Of all the different forms of popular culture, gaming is the one of the most full of misconceptions. When many people think of gamers, they think of teenage boys sitting indoors on their computer. Increasingly, they are wrong.
A whole gaming revolution has taken place, and the audience playing games are now a mainstream audience. It’s a broad and diverse audience: 52% of gamers are women. And it is an audience that spans age-groups: 27% are over 44.
The children of the original gaming revolution now have children of their own. And over the time that they have grown up, gaming experiences themselves have radically changed – and continue to evolve at a remarkable rate. This pace of change is unique, making it one of the most exciting and innovative forms of culture, in part because its creativity depends on technology.
Gaming now drives popular culture, going back to blockbusters such as Lara Croft, which came out all the way back in 2001, to the dystopian worlds of Black Mirror which are hugely impacted by video game tropes. Gaming is even driving innovation in the world of design and art, as we saw in the Minecraft exhibition at the V&A. The museum described Minecraft not just a game, but a “cultural phenomenon”, driven by the imagination of the community.
Six out of ten people now think that the quality of video games is just as good as film, TV or literature and the UK gaming industry is 2.6 times larger than the UK music market. And the industry continues to grow. Globally, it is growing at 6.6% annually, while in EMEA gaming is worth $23.5bn and growing even faster, at a rate of 7.3% year-on-year.
Yet it still remains an area which very few brands have really taken advantage of – some of this is due to misconceptions, but some due to the fact that brands are unclear on ways to reach the gamer audience.
There are some brands which have really been leading the way in this area.
For example, Nissan with its GT Academy
, has provided Gran Turismo gamers with the chance to go from a virtual experience to a real-life professional racing career with Nissan. All very well for Nissan you might say, it’s easy to tie up a racing game with a car brand. But what about my FMCG brand? Well you can look to KitKat who worked with JWT and Google to recreate the mobile game Crossy Road, they created a video of two top YouTubers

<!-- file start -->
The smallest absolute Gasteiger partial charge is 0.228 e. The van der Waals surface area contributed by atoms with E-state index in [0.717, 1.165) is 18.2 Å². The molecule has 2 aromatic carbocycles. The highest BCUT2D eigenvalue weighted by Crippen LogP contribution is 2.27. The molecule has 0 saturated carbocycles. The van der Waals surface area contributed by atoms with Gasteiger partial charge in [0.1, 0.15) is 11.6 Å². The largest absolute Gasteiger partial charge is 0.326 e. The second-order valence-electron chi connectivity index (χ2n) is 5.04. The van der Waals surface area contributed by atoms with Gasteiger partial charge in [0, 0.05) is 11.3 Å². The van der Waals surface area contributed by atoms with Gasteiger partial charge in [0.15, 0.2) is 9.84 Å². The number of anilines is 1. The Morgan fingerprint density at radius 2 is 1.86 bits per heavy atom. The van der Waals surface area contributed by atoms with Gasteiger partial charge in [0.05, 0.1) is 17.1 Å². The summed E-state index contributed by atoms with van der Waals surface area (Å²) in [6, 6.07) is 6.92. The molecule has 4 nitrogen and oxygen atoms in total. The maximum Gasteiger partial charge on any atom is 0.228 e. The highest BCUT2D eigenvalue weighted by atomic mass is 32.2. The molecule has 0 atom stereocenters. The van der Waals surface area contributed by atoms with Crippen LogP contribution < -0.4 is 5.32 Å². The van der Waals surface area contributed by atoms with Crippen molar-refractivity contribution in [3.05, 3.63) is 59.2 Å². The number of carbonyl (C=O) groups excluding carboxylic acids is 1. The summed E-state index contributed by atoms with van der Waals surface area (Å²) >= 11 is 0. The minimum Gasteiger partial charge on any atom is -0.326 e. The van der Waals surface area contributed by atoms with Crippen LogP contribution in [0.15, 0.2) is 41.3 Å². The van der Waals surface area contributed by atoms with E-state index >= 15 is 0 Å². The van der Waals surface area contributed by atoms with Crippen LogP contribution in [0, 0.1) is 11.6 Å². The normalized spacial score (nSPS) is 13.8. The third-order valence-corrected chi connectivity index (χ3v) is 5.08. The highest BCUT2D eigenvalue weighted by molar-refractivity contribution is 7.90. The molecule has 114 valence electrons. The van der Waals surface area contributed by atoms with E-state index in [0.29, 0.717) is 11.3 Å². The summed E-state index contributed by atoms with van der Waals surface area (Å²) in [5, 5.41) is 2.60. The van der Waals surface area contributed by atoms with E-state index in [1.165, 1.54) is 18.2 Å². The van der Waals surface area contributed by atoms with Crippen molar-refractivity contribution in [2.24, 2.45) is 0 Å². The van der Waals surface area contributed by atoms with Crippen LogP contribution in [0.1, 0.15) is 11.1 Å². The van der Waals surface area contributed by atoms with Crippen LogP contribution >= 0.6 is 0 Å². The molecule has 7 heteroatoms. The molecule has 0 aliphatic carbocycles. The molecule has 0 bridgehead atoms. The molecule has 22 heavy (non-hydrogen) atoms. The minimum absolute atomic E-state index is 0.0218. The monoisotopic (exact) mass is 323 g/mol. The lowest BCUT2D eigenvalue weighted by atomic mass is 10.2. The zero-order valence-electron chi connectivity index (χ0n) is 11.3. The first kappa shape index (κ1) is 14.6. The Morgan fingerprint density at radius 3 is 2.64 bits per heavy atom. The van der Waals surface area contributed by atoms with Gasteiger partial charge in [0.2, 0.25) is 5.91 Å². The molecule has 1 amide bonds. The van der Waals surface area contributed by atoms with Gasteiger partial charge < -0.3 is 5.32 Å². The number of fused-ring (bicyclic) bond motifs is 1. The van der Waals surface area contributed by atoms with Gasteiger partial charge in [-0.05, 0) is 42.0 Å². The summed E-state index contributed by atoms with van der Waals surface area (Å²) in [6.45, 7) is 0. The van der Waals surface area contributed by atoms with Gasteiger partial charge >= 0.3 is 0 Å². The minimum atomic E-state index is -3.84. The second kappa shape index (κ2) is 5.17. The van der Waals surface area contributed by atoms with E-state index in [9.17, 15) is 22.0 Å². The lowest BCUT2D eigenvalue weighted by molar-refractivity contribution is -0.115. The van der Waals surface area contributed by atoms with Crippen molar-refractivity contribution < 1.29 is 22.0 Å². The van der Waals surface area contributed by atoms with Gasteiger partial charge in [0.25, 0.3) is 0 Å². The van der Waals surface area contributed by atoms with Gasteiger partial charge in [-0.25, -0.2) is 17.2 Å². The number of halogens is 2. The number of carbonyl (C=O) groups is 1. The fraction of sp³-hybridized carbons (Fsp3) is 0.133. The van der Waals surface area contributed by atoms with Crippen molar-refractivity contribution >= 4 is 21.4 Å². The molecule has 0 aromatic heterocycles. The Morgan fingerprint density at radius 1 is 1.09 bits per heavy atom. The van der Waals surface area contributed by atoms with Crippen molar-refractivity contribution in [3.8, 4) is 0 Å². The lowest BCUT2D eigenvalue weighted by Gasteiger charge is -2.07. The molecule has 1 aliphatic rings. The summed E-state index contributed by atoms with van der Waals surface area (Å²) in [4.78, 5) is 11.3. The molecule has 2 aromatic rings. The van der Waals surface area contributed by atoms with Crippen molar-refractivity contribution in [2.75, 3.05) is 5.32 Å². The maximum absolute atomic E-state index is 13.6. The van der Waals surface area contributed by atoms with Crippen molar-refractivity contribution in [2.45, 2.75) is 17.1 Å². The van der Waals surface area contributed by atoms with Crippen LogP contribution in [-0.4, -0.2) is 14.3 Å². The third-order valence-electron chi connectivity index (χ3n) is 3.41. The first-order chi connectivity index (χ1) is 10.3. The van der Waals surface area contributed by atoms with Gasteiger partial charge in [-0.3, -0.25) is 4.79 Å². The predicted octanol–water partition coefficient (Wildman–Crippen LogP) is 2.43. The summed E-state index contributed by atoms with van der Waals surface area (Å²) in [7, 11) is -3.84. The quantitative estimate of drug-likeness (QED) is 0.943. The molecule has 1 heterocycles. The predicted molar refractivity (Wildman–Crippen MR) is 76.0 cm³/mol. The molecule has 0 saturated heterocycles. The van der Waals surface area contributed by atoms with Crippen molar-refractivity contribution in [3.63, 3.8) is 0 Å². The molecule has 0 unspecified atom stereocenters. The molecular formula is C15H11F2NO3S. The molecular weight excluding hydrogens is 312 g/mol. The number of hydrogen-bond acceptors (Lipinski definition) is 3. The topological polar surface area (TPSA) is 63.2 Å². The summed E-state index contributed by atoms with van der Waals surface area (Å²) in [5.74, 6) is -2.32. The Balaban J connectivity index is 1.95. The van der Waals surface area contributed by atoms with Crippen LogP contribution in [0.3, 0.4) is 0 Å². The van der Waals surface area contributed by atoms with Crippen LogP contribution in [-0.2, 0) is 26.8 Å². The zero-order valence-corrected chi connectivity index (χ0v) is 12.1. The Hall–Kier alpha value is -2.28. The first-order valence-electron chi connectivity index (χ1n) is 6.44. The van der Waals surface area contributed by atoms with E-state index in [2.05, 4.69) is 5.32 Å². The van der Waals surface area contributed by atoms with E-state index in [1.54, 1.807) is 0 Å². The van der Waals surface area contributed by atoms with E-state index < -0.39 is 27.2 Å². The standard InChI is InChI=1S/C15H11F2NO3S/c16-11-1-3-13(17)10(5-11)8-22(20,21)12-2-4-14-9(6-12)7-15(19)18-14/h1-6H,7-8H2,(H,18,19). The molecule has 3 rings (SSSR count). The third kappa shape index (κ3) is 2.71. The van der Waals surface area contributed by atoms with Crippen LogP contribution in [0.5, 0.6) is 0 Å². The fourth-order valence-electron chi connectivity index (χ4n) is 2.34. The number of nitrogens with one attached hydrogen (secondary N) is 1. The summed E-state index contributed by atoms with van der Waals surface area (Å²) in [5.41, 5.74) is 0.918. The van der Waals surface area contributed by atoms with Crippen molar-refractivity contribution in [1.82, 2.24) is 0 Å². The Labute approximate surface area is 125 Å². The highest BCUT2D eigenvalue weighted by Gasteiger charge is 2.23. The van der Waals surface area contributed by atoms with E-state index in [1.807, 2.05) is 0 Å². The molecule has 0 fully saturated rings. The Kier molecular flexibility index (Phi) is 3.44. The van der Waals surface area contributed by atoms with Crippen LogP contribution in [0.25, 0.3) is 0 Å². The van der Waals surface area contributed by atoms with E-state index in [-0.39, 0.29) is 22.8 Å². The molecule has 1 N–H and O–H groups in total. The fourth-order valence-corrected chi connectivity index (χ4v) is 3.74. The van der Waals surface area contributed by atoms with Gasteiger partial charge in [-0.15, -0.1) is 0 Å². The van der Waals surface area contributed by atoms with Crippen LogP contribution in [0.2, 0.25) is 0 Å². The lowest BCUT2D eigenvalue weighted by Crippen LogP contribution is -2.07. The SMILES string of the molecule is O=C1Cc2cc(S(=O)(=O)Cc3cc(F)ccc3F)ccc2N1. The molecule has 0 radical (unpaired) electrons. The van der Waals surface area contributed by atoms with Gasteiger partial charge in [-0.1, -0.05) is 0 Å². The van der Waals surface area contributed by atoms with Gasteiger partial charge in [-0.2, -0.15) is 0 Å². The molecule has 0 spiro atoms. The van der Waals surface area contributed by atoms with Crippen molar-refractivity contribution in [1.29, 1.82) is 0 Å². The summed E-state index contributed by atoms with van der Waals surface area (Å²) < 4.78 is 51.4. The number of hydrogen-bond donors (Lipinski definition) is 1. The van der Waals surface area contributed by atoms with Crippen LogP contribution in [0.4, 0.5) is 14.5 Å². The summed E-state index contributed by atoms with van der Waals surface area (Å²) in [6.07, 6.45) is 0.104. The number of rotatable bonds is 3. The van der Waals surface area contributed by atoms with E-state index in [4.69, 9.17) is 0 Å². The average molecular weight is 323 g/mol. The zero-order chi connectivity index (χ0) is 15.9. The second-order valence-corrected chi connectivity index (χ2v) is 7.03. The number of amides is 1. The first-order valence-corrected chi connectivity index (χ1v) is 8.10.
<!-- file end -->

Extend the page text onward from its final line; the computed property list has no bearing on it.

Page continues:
dressed as characters from the game hopping out of the way of traffic as they competed against each other – all while being cheered on by real fans.
For brands that want to engage with gamers but only want to dip a toe in the world of gaming then there a couple of ways to get started first off is understanding who “Gamers” really are. They are the majority of the population, so get to know them and understand that they aren’t a sub-culture – but instead are part of popular culture. One way of understanding the audience better is to spend time where gamers at events such as Insomnia, EGX and E3. The massive size and popularity of these events goes against the stereotype that “gamers” are insular and private. These mass participation events are massive commercial and shared experiences
And if you can’t wait until the next gaming event, a quick look on YouTube will help you to find, understand and reach gamers. According to IPSOS, the average age of the UK YouTube Gaming viewer is 32 years old and 39% of YouTube gaming viewers are over 35 years. YouTube is where gamers go to get gaming news, gather information, and spend time together.
There’s no excuse to miss out on gamers as an audience. And as brands start to make the most of the audience, maybe the ‘gamer’ moniker will disappear, just as nobody talks about targeting “TVers or “Radioers”. Instead, we will recognise that they are a huge cross-section of the population, and a massive market for almost all brands. So test and learn and dip a toe in the water of gaming.
This article was first seen here